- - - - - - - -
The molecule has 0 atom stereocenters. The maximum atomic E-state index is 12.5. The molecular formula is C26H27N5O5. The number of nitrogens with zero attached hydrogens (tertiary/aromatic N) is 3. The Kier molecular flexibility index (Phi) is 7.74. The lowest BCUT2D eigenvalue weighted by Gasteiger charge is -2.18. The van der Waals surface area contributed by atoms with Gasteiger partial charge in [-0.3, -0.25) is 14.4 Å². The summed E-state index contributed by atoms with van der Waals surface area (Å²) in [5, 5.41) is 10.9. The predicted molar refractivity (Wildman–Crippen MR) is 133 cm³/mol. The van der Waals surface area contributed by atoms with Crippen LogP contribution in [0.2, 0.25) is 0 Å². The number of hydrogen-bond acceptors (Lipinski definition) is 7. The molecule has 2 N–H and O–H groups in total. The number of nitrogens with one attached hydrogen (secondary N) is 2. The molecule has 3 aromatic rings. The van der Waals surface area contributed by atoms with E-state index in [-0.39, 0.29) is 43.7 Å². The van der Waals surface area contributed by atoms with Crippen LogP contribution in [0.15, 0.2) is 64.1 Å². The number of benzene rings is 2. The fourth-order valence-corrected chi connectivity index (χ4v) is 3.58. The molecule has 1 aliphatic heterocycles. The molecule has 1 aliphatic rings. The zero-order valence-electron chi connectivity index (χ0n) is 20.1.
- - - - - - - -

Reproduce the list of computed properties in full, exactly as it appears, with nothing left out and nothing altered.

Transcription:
The molecule has 0 atom stereocenters. The maximum atomic E-state index is 12.5. The molecular formula is C26H27N5O5. The number of nitrogens with zero attached hydrogens (tertiary/aromatic N) is 3. The Kier molecular flexibility index (Phi) is 7.74. The lowest BCUT2D eigenvalue weighted by Gasteiger charge is -2.18. The van der Waals surface area contributed by atoms with Gasteiger partial charge in [-0.3, -0.25) is 14.4 Å². The summed E-state index contributed by atoms with van der Waals surface area (Å²) in [5, 5.41) is 10.9. The predicted molar refractivity (Wildman–Crippen MR) is 133 cm³/mol. The van der Waals surface area contributed by atoms with Crippen LogP contribution in [0.2, 0.25) is 0 Å². The number of hydrogen-bond acceptors (Lipinski definition) is 7. The molecule has 2 N–H and O–H groups in total. The number of nitrogens with one attached hydrogen (secondary N) is 2. The molecule has 3 aromatic rings. The van der Waals surface area contributed by atoms with E-state index in [-0.39, 0.29) is 43.7 Å². The van der Waals surface area contributed by atoms with Crippen LogP contribution in [0.15, 0.2) is 64.1 Å². The number of benzene rings is 2. The fourth-order valence-corrected chi connectivity index (χ4v) is 3.58. The molecule has 1 aliphatic heterocycles. The molecule has 1 aliphatic rings. The zero-order valence-electron chi connectivity index (χ0n) is 20.1.